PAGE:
Executive Summary: How a Public Health Plan Will Erode Private Care

Report Health Care Reform

Executive Summary: How a Public Health Plan Will Erode Private Care

December 22, 2008 4 min read Download Report
Senior Fellow
Robert E. Moffit is a senior fellow in The Heritage Foundation's Center for Health Policy Studies.

When it comes to the deadly details, millions of Americans could be in for an unpleasant surprise. During the election campaign, President-elect Barack Obama promised--repeatedly--that Americans who already had health insurance would not face any changes in their coverage. He also promised that under his plan, the typical American family would save $2,500 annually in medical costs.

It turns out, however, that these promises cannot possibly be fulfilled. Under the health reform plan that the President-elect has outlined, including variations of his basic approach that have been refined by Senator Max Baucus (D-MT) and former Senator Tom Daschle (D-SD), President-elect Obama's pick for Secretary of Health and Human Services, millions of Americans will indeed lose their existing coverage, and the promised premium savings are unlikely to materialize.

The reason is that President-elect Obama has proposed (1) the creation of a new national health plan, run by the federal government and financed by the taxpayers; (2) an employer mandate enforced by a payroll tax; and (3) a congressionally created national health insurance exchange in which the government health plan, subsidized by taxpayers and having special advantages, would compete unfairly with private health insurance. The result would be a massive crowd-out of private health insurance coverage, especially employer-based coverage.

Ugly Scenarios. Senators Baucus and Daschle, unlike Obama, favor the imposition of an individual mandate on adult Americans to buy health insurance, but such a mandate is not nearly as consequential as a whole new government health plan. "The irony is that the public option--not the mandate--is far and away the most radical part of the plan," notes The Wall Street Journal. "Green eyeshade objections are obviously out of favor in modern Washington, but the reality is that the Baucus-Obama plan would be extraordinarily expensive as it slowly but relentlessly grew the government's share of health spending."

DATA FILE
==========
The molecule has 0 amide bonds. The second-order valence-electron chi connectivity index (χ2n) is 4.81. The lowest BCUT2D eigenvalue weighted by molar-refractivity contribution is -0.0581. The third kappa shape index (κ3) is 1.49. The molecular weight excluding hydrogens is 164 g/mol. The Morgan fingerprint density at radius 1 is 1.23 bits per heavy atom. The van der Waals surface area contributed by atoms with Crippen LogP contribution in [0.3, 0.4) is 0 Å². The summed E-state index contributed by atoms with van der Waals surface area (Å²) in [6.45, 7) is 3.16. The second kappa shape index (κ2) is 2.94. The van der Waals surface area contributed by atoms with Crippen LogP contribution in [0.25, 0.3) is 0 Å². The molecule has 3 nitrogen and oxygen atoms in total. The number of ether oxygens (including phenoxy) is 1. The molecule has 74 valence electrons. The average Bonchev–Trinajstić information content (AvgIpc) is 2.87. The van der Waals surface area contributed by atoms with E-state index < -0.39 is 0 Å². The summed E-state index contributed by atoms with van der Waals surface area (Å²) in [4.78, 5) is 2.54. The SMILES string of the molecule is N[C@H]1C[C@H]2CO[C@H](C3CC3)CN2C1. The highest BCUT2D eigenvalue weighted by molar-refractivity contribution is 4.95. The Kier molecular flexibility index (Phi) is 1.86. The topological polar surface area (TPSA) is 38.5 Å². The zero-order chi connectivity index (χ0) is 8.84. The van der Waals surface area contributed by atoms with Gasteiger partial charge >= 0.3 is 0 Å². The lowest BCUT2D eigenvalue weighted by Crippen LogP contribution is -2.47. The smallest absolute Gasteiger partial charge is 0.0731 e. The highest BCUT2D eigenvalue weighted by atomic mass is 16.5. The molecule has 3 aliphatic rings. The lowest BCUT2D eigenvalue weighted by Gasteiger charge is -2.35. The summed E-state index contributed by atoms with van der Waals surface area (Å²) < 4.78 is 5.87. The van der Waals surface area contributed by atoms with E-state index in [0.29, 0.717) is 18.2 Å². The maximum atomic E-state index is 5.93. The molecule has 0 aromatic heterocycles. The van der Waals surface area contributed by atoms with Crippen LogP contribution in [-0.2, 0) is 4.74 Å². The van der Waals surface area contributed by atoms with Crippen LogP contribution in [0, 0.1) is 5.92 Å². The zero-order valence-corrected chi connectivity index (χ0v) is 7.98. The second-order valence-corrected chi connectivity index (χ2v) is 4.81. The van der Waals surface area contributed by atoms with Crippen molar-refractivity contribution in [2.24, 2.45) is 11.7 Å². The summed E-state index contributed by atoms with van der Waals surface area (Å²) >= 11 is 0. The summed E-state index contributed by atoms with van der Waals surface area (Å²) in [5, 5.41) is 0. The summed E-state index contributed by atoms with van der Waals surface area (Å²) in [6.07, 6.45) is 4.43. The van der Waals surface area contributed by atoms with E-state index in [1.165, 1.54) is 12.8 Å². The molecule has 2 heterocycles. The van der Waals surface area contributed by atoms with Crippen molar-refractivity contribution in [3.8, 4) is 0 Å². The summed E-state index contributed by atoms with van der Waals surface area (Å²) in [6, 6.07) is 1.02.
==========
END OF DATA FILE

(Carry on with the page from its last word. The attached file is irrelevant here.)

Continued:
Most Americans under the age of 65 get private health insurance through employment, and the overwhelming majority are satisfied with it. The vast majority of American voters oppose any kind of government-controlled health plan if it means that they have to change their own health insurance coverage. In a recent survey, only 15 percent of Americans with private insurance would be willing to switch to a government health plan. But the combination of a government health plan and a new tax or mandated coverage by the employer would prove disastrous for millions of individuals and families enrolled in employer-based coverage. In an employer-based health insurance system, of course, employers, not employees, decide whether to continue or terminate coverage.

Big Impact. The Lewin Group, a nationally prominent econometrics firm, estimates that the Obama plan would significantly reduce the number of uninsured, with 26.6 million additional Americans getting coverage by 2010. Lewin also estimates that the Obama plan would dramatically alter the way in which many Americans would be covered: 21.6 million would lose their private coverage, and an estimated 48.3 million would end up in public coverage through the new government health plan, as well as through the State Children's Health Insurance Program and Medicaid. Meanwhile, an estimated 18.6 million employees would find themselves in the new public plan as employers switched from private health insurance.